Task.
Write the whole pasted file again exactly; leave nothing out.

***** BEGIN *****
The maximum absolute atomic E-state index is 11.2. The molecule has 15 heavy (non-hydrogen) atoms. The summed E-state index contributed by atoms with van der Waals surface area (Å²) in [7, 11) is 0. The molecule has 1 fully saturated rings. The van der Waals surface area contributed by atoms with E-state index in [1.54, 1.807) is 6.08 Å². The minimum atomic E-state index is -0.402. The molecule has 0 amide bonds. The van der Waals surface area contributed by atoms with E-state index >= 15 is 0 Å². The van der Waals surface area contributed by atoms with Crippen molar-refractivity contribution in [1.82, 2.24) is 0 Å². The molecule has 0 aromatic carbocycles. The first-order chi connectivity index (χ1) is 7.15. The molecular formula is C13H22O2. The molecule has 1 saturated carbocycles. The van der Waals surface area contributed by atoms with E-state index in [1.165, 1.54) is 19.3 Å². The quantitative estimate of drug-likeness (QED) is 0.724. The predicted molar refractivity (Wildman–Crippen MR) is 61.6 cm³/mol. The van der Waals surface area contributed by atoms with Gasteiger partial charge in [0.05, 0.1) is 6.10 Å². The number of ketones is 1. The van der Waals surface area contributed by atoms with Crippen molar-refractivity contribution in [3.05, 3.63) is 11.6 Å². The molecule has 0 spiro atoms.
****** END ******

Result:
The maximum absolute atomic E-state index is 11.2. The molecule has 15 heavy (non-hydrogen) atoms. The summed E-state index contributed by atoms with van der Waals surface area (Å²) in [7, 11) is 0. The molecule has 1 fully saturated rings. The van der Waals surface area contributed by atoms with E-state index in [1.54, 1.807) is 6.08 Å². The minimum atomic E-state index is -0.402. The molecule has 0 amide bonds. The van der Waals surface area contributed by atoms with E-state index >= 15 is 0 Å². The van der Waals surface area contributed by atoms with Crippen molar-refractivity contribution in [1.82, 2.24) is 0 Å². The molecule has 0 aromatic carbocycles. The first-order chi connectivity index (χ1) is 7.15. The molecular formula is C13H22O2. The molecule has 1 saturated carbocycles. The van der Waals surface area contributed by atoms with E-state index in [1.165, 1.54) is 19.3 Å². The quantitative estimate of drug-likeness (QED) is 0.724. The predicted molar refractivity (Wildman–Crippen MR) is 61.6 cm³/mol. The van der Waals surface area contributed by atoms with Gasteiger partial charge in [0.05, 0.1) is 6.10 Å². The number of ketones is 1. The van der Waals surface area contributed by atoms with Crippen molar-refractivity contribution in [3.05, 3.63) is 11.6 Å². The molecule has 0 spiro atoms.